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Category Archives: words
Roorback (n.) a defamatory falsehood published for political effect. I ran across roorback while researching for my play about the first election in Chicago when women could vote and run for office. Here’s the story of the etymology: In the … Continue reading
Four-flusher: (n.) One who deceives or bluffs. The phrase comes from poker, in which a “four-flush” is a meaningless hand. (One needs five, not four, cards of the same suit in order to have a flush.) You can’t believe a word that fool says—he’s a real four-flusher. Sometimes you’ll see fourflusher and that’s fine. There’s more than one spelling. I came across this researching the 1914 municipal election.
psychomachia: (n.) conflict of the soul My the things I run across online.
Monopsony (n.) a market condition in which there is only one buyer. While a monopoly is a market condition where there is only one seller, while a monopsony is when there is only one buyer, e.g. sometimes an employer may … Continue reading
Nullah (n.): gully, ravine I’m reading Dervla Murphy’s Full Tilt and as she bikes through Afghanistan and Pakistan she rides along lots of nullahs. Reference Merriam-Webster. (n.d.). Nullah. In Merriam-Webster.com dictionary. Retrieved June 16, 2021, from https://www.merriam-webster.com/dictionary/nullah
I ran across this word while reading Dervla Murphy’s Full Tilt: Ireland to India with a Bicycle. purdah: seclusion of women from public observation among Muslims and some Hindus especially in India (Merriam-Webster). I was surprised to learn that purdah … Continue reading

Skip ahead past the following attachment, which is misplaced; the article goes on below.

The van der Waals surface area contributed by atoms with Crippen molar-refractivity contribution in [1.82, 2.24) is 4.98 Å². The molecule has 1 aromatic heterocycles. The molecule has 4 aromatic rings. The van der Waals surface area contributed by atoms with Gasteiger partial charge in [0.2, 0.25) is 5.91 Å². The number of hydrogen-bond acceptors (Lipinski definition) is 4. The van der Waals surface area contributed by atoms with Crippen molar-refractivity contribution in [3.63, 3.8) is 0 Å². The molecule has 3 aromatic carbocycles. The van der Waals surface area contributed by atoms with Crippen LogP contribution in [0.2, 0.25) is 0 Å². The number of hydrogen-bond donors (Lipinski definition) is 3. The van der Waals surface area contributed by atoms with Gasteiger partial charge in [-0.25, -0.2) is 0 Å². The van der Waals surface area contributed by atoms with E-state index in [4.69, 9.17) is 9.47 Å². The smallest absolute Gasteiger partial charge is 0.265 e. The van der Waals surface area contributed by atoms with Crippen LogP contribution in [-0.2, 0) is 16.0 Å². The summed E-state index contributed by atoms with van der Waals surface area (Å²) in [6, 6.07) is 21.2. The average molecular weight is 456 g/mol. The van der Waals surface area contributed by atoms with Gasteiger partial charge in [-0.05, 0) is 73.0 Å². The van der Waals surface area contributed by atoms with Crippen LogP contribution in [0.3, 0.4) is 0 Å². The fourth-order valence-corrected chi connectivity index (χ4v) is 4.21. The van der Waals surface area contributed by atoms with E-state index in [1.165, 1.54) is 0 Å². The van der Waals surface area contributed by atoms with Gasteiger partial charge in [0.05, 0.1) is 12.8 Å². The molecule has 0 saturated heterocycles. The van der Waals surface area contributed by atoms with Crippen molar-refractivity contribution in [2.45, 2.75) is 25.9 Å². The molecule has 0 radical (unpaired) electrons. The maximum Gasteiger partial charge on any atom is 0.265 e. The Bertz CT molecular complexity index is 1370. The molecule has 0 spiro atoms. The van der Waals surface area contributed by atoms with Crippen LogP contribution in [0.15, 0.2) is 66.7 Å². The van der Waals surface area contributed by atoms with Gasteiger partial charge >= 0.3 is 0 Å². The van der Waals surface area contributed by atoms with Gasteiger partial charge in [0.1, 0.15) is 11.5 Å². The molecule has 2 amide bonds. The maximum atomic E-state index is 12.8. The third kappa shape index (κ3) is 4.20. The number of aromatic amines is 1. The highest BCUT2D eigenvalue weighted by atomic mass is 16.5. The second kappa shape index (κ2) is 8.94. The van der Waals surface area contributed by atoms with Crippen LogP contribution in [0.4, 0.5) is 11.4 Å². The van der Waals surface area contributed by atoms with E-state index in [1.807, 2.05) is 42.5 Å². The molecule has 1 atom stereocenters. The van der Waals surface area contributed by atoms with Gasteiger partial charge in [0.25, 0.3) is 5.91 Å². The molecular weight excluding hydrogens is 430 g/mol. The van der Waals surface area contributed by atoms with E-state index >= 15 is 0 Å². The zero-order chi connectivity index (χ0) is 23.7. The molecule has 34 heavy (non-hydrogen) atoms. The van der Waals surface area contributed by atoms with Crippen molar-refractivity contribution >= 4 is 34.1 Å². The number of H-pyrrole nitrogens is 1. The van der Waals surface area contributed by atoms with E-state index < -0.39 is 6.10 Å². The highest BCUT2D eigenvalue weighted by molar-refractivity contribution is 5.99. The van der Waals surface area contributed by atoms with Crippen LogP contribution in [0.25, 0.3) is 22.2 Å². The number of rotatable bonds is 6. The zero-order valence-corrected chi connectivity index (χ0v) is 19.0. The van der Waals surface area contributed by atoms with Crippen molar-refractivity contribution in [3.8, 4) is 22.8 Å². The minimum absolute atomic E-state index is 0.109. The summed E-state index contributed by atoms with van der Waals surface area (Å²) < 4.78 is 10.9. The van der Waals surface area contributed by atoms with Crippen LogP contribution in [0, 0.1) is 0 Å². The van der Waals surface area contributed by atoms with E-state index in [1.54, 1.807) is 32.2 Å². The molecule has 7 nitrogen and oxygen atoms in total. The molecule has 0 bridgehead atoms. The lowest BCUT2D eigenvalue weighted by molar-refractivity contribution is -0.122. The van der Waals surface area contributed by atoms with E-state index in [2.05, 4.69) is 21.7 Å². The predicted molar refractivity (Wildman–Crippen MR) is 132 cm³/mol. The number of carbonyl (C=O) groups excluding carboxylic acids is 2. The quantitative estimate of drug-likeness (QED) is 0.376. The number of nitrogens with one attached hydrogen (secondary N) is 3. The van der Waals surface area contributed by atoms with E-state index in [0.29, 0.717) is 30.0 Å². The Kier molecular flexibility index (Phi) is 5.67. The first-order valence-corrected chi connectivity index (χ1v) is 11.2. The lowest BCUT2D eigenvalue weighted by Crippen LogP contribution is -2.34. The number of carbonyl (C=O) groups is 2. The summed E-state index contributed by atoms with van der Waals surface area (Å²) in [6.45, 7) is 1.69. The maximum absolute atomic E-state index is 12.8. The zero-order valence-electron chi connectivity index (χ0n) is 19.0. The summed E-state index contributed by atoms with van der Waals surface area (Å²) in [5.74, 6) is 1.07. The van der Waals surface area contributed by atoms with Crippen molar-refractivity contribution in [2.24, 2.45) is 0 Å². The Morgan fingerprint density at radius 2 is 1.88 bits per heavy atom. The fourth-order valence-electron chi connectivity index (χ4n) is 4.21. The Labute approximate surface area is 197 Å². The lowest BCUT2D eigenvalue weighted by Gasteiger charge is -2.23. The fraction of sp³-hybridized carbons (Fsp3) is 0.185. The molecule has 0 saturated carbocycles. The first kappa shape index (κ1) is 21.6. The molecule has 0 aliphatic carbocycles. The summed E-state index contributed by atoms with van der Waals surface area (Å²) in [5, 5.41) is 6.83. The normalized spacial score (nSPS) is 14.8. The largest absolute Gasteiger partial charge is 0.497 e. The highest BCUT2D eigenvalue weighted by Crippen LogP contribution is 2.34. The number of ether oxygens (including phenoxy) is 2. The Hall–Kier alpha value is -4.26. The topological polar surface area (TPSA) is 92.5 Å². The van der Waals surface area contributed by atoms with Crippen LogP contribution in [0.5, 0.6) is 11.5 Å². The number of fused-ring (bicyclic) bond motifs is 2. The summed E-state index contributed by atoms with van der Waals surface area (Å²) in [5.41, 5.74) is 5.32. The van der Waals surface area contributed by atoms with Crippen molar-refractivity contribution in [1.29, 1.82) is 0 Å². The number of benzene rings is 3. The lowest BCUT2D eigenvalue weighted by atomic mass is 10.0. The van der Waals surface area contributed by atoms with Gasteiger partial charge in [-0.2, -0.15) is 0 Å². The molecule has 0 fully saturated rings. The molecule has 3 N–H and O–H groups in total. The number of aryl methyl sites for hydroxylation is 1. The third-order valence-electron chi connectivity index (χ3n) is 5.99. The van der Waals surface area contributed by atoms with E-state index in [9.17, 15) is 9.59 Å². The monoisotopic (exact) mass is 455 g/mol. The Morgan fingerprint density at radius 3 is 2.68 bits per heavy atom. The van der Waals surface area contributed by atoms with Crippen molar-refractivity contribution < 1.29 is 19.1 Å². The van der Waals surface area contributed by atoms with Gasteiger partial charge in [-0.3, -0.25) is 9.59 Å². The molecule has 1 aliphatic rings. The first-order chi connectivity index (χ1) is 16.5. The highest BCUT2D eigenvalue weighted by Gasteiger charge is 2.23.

rent-seeking behavior (adv.) – getting paid for doing nothing that adds value. I’ve heard this day after day in the news lately. There were several rent seeking jobs with the Census last year, i.e. people sitting around with no work … Continue reading
Stagflation (n.) slow economic growth and relatively high unemployment—or economic stagnation—which is at the same time accompanied by rising prices (i.e. inflation). Stagflation can also be alternatively defined as a period of inflation combined with a decline in gross domestic product (GDP). Often … Continue reading
The Butterfield Effect (n.) – when someone . . . makes a statement that is laughably ludicrous on its face, yet it reveals what the speaker truly believes — no matter how dumb. Origin: named in honor of ace New … Continue reading
anon (n.), conflict, especially between characters in a drama. Agon comes from the Greek word agōn, which is translated with a number of meanings, among them “contest,” “competition at games,” and “gathering.” In ancient Greece, agons (also spelled “agones”) were contests held during … Continue reading